BIOMARKERS in the blood can be used to identify people at risk of suicide, a study suggests.
The US research raises the controversial prospect of a blood test providing early warning of suicide attempts.
Scientists said their results were “proof of principle” for a suicide test, but British experts reacted with scepticism.
An enzyme called SAT1 was linked to suicidal tendencies in a group of patients with bipolar disorder, a mental illness characterised by extreme high and low moods. Three other markers showed a weaker association.
The elevated blood markers stood out in a subgroup of nine patients who displayed a sudden dramatic shift to powerful suicidal thoughts. A similar pattern was seen in blood samples from nine suicide victims who had succeeded in killing themselves.
Finally, blood samples were tested from two further groups of patients with bipolar disorder and schizophrenia-type psychoses. Raised levels of the biomarkers correlated with admissions to hospital after suicide attempts. The link was stronger for bipolar disorder than for schizophrenia.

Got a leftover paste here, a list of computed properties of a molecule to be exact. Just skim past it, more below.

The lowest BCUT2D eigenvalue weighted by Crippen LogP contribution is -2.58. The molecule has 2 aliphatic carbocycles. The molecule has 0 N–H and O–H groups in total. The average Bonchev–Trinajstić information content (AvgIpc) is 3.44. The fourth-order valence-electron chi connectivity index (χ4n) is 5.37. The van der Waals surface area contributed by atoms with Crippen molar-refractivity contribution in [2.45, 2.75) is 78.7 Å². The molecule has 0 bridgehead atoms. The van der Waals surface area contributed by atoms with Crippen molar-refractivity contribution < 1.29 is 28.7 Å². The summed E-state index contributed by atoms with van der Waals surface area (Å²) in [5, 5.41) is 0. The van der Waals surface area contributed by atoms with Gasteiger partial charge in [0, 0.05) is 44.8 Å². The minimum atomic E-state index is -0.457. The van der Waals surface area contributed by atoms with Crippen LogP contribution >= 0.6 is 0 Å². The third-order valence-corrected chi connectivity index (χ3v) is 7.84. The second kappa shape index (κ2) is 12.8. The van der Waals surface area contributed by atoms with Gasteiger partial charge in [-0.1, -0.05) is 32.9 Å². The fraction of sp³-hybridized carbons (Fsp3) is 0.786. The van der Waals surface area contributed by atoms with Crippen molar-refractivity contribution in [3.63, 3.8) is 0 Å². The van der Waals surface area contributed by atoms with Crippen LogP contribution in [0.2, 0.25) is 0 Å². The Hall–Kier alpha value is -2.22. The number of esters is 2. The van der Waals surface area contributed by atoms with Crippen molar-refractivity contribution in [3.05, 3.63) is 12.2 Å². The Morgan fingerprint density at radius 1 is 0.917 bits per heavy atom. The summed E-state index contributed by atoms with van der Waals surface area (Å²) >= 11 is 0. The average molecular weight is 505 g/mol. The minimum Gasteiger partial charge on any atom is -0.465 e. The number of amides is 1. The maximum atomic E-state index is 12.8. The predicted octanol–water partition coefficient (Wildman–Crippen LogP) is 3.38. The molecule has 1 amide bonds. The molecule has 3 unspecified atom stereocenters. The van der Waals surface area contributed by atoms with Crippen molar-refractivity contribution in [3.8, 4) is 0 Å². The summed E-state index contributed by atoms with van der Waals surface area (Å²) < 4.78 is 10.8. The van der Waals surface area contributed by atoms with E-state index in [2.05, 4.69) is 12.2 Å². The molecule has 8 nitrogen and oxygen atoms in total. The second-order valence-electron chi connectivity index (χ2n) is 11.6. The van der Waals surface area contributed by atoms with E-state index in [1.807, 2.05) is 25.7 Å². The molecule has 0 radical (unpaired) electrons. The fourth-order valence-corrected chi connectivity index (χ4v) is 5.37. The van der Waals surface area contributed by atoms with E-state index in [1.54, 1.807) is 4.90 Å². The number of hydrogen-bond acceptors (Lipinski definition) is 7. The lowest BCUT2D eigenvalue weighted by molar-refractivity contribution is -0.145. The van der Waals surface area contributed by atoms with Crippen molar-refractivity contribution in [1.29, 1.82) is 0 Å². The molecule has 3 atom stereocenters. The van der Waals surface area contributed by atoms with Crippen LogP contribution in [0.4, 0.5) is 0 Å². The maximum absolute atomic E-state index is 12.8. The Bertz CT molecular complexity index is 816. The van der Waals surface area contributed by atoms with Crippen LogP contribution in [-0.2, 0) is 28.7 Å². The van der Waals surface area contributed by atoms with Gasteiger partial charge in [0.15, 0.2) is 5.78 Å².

Dr Alexander Niculescu, who led the study at Indiana University, said: “There are people who will not reveal they are having suicidal thoughts when you ask them, who then commit it and there’s nothing you can do about it. We need better ways to identify, intervene and prevent these tragic cases.
“These seem to be good markers for suicidal behaviour in males who have bipolar mood disorders or males in the general population who commit impulsive, violent suicide.
“In the future, we want to study and assemble clinical and socio-demographic risk factors, along with our blood tests, to increase our ability to predict risk.”
He acknowledged one limitation of the research, published in the journal Molecular Psychiatry, was that the participants were all male.
British scientists said the research should be treated with caution. Professor Keith Hawton, director of the Centre for Suicide Research at Oxford University, said: “There is a big difference between finding differences between groups [as in this study] compared with risk in actual individuals, the latter being the real test of predictors.”
Professor Matthew Hotopf, from the Institute of Psychiatry at King’s College London, stressed the need to have the results replicated by other studies.
He added: “It’s one thing to find a biomarker which might be associated at a statistical level with suicide or suicidal behaviour. It’s quite another to use it to make any kind of prediction which has clinical utility.
“These findings may attract media attention, but they are preliminary and my money would be on failed replication, and even if replication was successful, lack of predictive power to be a useful clinical tool.”